Unusual deposit on eggshell Opinions, Please?

Discussion in 'Chicken Behaviors and Egglaying' started by ivan3, Feb 8, 2008.

  1. ivan3

    ivan3 spurredon Premium Member

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    We have our hermaphroditic hen (the crowing `spurster') and she's laid a total of three eggs in as many years (all three not much bigger than a thumb nail). So, oddities aren't cause to fret (so far).

    Only one BSL girl laid an egg on Wed. Nothing untoward, unusual - just the normal bwaccking and growling (no blood, nothing). The egg appeared to be well within spec. and I didn't give it further thought until Cass asked about an area of `roughness' on the shell. I grabbed a loupe and this is what we observed: Used white LED in second shot to give the `egg' shapes better definition, incandescent on final two shots of a single `egg' for `natural color' - that `hatching' on paper is a solid line on a writing tablet . If you look closely you can see even smaller `egg' shapes `hiding' here and there down between, or attached to. the larger ones.

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    If this is a common deposition found on our `bioceramics' please bring us up to speed. When the flock goes to roost I'll be back and check in (this one has got me stumped). These `concretions'? were attached tightly to the shell itself. After carefully removing via magnifying headset and dental tools - we placed them in vinegar. They dissolved completly (rules out insects/waste/etc) - some oviduct tissue overactive?
     
    Last edited: Feb 8, 2008
  2. CarriBrown

    CarriBrown Overrun With Chickens Premium Member

    That is odd... What does it feel like? Can you scrape it off with your fingernail?
    I get some weird things like that on my eggs sometimes, and I think it is calcium build up.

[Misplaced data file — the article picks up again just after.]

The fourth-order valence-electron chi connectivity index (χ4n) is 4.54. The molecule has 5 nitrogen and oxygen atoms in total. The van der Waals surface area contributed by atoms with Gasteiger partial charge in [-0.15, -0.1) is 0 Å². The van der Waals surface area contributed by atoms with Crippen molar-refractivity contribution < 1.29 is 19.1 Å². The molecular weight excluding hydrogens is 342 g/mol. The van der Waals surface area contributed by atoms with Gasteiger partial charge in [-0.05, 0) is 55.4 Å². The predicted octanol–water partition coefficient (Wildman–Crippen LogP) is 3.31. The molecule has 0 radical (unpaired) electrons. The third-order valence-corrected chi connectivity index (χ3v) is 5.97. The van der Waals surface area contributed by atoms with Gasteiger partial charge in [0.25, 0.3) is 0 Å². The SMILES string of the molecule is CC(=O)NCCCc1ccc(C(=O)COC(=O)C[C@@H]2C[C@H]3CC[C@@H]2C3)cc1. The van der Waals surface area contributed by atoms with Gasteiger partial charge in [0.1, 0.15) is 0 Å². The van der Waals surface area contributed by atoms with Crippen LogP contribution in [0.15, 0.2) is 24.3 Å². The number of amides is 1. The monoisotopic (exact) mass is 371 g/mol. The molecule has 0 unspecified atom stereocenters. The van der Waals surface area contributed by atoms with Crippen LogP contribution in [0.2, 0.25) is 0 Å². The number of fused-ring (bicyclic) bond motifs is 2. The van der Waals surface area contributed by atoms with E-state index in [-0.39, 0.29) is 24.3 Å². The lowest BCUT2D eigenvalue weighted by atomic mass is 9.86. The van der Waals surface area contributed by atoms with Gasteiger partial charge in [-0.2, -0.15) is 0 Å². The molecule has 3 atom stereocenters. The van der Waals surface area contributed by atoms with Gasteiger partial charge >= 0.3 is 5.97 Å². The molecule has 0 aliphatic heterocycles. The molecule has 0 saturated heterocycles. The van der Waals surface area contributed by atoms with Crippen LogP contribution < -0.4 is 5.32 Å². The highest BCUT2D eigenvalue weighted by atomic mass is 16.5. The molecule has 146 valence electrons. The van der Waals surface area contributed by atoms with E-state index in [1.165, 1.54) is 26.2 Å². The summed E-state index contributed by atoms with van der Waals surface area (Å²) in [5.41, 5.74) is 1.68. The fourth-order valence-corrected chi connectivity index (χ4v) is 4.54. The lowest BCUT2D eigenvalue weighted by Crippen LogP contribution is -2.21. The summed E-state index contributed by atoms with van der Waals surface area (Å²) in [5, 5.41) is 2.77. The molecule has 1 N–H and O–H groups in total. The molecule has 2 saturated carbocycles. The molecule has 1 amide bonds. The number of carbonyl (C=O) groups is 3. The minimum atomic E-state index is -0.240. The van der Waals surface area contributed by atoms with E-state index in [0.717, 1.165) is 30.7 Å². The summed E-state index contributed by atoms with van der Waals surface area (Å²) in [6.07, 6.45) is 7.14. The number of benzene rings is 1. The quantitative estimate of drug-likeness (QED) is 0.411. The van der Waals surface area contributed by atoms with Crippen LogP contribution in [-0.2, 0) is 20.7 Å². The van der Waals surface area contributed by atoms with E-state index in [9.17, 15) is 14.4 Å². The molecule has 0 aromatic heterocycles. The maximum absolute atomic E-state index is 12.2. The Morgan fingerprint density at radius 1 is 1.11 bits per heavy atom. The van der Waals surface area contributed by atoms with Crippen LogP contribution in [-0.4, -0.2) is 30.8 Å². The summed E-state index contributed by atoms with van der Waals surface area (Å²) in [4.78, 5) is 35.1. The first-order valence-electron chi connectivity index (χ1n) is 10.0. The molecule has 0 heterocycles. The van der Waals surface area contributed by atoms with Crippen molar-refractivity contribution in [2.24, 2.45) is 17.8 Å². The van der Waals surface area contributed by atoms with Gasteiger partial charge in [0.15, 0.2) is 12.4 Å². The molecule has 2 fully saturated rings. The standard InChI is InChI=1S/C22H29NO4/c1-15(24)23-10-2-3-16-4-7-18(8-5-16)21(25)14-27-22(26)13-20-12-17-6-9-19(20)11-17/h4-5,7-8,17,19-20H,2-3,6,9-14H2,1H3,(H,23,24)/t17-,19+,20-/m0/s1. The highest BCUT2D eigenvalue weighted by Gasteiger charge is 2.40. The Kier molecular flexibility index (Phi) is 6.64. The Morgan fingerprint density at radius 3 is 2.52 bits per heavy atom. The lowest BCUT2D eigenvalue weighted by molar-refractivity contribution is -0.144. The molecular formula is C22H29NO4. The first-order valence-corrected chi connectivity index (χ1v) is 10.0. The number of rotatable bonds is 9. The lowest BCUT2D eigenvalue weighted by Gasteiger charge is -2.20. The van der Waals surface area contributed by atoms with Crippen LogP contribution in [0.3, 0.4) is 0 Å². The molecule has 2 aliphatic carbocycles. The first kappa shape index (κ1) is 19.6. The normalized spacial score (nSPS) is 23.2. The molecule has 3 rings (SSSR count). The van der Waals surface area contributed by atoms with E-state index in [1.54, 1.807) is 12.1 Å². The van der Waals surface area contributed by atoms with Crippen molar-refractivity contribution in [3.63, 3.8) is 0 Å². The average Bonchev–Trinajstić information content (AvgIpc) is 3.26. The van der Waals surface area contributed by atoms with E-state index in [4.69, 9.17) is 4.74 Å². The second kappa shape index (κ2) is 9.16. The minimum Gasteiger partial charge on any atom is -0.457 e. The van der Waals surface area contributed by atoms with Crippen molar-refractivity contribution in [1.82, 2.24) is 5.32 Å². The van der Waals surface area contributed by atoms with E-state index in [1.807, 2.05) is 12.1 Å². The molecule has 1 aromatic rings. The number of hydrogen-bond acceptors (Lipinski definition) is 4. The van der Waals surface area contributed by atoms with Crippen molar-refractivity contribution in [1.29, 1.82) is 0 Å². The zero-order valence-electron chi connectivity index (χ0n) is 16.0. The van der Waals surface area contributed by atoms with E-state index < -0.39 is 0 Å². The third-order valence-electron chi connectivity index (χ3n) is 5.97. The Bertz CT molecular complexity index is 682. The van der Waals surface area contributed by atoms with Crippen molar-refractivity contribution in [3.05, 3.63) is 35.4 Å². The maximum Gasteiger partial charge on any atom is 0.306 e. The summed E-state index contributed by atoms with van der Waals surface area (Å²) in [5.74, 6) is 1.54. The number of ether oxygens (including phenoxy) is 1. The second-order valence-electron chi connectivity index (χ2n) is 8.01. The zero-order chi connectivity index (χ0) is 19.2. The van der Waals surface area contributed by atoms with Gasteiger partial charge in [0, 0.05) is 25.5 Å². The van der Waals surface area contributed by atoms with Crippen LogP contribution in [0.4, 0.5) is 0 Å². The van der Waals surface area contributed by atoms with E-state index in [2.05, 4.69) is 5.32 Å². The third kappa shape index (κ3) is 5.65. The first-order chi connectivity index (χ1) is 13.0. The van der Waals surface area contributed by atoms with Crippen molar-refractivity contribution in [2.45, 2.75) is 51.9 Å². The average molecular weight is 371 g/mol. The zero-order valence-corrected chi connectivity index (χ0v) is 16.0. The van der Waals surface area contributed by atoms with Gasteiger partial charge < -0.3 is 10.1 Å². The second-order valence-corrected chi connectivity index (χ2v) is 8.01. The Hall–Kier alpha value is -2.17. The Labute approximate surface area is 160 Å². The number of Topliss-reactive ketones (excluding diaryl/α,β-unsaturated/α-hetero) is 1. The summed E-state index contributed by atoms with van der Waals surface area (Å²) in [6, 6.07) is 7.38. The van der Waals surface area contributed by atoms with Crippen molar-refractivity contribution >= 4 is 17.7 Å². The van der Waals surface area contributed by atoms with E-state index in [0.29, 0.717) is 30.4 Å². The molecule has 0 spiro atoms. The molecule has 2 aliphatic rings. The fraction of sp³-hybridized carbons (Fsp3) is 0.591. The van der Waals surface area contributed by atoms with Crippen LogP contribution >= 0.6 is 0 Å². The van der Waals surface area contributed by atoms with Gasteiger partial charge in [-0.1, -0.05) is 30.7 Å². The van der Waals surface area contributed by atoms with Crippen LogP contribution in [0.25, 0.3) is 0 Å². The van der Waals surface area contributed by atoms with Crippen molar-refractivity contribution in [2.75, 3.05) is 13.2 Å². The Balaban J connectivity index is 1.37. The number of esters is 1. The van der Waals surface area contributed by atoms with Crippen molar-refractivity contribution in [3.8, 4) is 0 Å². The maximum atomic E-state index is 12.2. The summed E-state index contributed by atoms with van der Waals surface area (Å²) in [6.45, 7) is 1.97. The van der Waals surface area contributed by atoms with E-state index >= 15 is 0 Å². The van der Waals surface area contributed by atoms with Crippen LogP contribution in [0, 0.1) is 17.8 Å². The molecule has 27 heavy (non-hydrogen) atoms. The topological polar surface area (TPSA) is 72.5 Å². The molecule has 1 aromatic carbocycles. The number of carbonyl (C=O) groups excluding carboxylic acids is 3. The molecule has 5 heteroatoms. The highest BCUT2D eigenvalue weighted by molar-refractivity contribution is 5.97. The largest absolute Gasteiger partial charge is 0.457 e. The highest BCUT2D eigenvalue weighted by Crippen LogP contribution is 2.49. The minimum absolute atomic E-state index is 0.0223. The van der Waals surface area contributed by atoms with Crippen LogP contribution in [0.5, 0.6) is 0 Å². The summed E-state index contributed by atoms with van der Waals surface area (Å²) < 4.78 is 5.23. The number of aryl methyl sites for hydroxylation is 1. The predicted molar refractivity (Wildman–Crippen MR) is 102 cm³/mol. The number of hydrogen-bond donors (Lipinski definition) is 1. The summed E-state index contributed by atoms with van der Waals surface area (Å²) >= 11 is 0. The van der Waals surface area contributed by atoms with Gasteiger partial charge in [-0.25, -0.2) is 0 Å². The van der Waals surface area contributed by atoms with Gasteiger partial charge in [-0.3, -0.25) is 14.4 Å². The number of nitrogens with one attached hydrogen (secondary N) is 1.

3. tiki244

    tiki244 Flock Mistress

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    All I can say is WOW!!! [​IMG]
     
  4. SpottedCrow

    SpottedCrow Flock Goddess

    Interesting...looks like the calcium/eggshell producing gland had an interesting glitch...
     
  5. eggzettera

    eggzettera Chillin' With My Peeps

    Cool pictures....
     
  6. Katy

    Katy Flock Mistress

    Mine have calcium deposits on them sometimes, but nothing like that little cluster.
     
    Last edited: Feb 8, 2008
  7. bigzio

    bigzio Overrun With Chickens

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    Yep, it is simply excess Vitamin D. These are pimples on the egg shells. If picked they create small holes in the shell. In most cases, it is just the result of a hen that consumes to many oyster shells, or too much cacium added to the feed. This is most common with pullets or younger hens. Once they become older this problem usually disappears.

    bigzio
     
  8. gmc

    gmc Chillin' With My Peeps

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    That is some weird stuff right there; I don't care who you are. Excellent photography work thou, guess I'm most impressed with your ability to take pictures more than anything.
    [​IMG]

    gmc
     
  9. ivan3

    ivan3 spurredon Premium Member

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    Bigzio, know what you're talking about (but the margins on the few we've found that way were ragged and the shapes were indefinite - did indeed leave membrane exposed when picked off), but this set of `ovoids' were `cemented' to only the surface and, after scraping, just hard enough, ALL came away - some of the tiny ones stayed attached to larger ones). ALL were ovoidal solids, i.e., looked just like tiny hen eggs (that's why I posted). Shell, integrity, was not compromised; just rough with the calcium carb? cement? CB: Solid and difficult to crush. Oh, the hens will all be three yr.s old next month; same old diet same old run, etc.

    I was hoping. Was with you right up until `scabbaceous'(sp?) quality (rip shell when removed). Anyway, if you have a shot of some eggs so affected (or link to shots) would appreciate it (would like to compare).